Save 503 Acres at Four Major Battlefields

A Message from Jim Lighthizer, Civil War Trust President

Dear Trusted Friend,

Jim LIghthizer If you could buy a brand new $40,000 car for just $2,546, would you do it?

If you could buy a $1,000,000 home for just $63,654, would you consider doing that?

Well today, you and I have the chance to save over $2.1 million worth of Western Theater Civil War hallowed ground – 503 acres at four major battlefields – for just $135,500, a $15.71-to-$1 match of your donation dollar!

The tracts vary in size, but they are all huge in significance: At Rocky Face Ridge in Georgia, we have a chance to save 301 acres at this critical 1864 Atlanta Campaign site, which is still covered in original earthworks. . .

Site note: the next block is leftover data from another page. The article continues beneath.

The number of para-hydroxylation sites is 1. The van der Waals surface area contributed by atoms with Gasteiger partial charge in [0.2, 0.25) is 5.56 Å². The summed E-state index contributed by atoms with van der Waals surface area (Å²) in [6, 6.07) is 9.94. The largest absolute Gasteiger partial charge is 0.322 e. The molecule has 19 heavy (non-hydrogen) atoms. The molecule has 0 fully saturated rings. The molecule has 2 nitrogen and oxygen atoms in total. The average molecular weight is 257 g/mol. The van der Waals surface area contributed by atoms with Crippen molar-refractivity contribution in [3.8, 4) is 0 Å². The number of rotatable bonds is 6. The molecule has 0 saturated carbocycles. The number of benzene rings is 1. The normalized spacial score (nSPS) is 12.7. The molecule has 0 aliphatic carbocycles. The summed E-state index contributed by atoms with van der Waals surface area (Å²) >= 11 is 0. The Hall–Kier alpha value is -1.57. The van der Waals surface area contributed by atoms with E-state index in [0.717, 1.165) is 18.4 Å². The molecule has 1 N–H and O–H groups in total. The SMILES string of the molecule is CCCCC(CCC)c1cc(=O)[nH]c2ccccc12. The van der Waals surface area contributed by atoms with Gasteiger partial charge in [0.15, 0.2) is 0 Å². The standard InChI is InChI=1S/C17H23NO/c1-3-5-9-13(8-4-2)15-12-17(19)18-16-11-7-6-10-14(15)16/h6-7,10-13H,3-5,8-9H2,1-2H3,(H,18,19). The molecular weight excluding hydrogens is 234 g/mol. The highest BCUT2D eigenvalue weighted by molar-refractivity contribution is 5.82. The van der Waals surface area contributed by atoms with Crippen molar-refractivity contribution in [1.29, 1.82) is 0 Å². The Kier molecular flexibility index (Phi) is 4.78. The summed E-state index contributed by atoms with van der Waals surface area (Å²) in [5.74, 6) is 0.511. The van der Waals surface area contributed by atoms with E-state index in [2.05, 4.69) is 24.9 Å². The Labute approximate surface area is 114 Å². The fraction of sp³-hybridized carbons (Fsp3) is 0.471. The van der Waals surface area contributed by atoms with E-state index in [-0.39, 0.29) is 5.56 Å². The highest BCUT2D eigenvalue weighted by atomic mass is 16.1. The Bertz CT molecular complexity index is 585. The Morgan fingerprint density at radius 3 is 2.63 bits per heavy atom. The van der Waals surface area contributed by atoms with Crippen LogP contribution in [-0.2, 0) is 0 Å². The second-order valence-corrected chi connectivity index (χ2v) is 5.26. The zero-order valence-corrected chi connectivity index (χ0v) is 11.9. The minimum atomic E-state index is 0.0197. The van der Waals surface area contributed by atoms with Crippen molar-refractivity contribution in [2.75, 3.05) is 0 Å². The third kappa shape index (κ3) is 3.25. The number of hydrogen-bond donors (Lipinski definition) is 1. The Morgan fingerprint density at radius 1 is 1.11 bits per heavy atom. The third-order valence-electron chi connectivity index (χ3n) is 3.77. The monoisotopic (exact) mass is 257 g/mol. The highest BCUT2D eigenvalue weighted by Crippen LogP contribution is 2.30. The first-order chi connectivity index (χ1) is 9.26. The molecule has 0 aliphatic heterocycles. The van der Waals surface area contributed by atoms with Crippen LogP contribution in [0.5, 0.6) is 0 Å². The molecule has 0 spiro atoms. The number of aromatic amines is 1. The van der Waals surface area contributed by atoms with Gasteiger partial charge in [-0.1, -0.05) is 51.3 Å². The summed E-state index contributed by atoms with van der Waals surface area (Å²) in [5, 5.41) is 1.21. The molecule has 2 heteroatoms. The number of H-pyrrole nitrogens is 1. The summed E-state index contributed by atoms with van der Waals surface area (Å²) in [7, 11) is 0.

. . . another 127 acres at Shiloh, saving land at the critical opening phase of the battle, ground which has always been at the top of the “wish list” for Shiloh National Military Park . . .

. . . a small but central tract at Stones River, Tennessee, one of the bloodiest battles of the entire war, East or West. . . that the National Park there has practically begged us to step in and purchase . . .

. . . and two essential tracts at Bentonville, North Carolina, totaling 75 acres, adding to the amazing legacy that you and your fellow Civil War Trust members have created at that battlefield by saving 1,770 acres to date.

At each of these battlefields, by taking advantage of this incredible $15.71-to-$1 matching opportunity, you will be extinguishing the very real threat of commercial or residential development on this hallowed ground.

As you are absorbing the news of potentially saving key land at four Western Theater battlefields, at a $15.71-to-$1 multiplication of any support you might send, please let me tell you – confidentially – my biggest concern: